Rural America lifted Trump to the presidency. Support is strong, but not monolithic.

Rural America has often backed Republicans in presidential elections, but rarely with the enthusiasm they showed for President Trump in 2016. More sparsely populated areas of the country form the heart of Trump Nation and continue to provide majority support for a president who has faced near-constant controversy and discord. […] Read more »

Rural divide

The political divide between rural and urban America is more cultural than it is economic, rooted in rural residents’ deep misgivings about the nation’s rapidly changing demographics, their sense that Christianity is under siege and their perception that the federal government caters most to the needs of people in big […] Read more »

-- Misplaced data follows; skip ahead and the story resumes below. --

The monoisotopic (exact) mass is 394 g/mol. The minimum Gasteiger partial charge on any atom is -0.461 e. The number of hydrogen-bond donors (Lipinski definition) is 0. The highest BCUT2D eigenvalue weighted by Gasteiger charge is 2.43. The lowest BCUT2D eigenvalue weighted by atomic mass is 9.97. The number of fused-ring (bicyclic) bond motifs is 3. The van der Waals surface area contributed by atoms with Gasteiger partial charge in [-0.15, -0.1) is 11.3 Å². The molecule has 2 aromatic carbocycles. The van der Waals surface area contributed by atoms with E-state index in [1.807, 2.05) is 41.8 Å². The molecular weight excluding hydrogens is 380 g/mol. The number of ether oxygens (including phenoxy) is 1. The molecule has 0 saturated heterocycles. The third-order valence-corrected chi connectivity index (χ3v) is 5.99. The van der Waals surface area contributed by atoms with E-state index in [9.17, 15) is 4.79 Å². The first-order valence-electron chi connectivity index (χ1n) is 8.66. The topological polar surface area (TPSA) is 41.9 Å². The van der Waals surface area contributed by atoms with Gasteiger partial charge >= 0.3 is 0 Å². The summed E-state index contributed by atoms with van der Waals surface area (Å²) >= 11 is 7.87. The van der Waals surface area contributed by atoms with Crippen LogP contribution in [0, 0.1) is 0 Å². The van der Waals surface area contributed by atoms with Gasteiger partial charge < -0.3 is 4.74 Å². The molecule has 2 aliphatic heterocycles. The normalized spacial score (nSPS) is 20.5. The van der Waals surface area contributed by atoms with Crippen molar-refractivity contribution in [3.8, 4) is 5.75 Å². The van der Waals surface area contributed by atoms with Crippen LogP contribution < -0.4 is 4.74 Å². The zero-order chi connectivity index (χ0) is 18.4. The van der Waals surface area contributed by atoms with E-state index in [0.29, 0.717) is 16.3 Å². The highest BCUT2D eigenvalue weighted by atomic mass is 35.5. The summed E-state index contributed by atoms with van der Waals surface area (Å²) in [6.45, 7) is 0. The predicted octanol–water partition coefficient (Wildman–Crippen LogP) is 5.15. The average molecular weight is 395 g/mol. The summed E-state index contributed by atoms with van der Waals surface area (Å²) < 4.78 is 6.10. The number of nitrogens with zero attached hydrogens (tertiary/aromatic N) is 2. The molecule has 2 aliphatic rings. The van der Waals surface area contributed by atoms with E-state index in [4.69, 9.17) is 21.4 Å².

This is why Democrats lose in ‘rural’ postindustrial America

… In my earlier post I suggested that voters in rural areas and small industrial towns are often two rather distinct demographic groups that should not be conflated. Yes, Democratic candidates lost votes in both postindustrial towns and their surrounding rural environs. But their losses were especially dramatic in the […] Read more »

‘Red’ America is an illusion. Postindustrial towns go for Democrats.

… Before the presidential election, I wrote an article pointing out that the homogeneity of “red” America is an illusion: Small and medium-size postindustrial U.S. towns routinely vote for Democrats — sometimes by very large margins. Few had noticed, because the largely rural counties in which these towns are located […] Read more »

Where Were Trump’s Votes? Where the Jobs Weren’t

Did the white working class vote its economic interests? … Yes, the economy has added millions of jobs since President Obama took office. Even manufacturing employment has recovered some of its losses. Still, less-educated white voters had a solid economic rationale for voting against the status quo — nearly all […] Read more »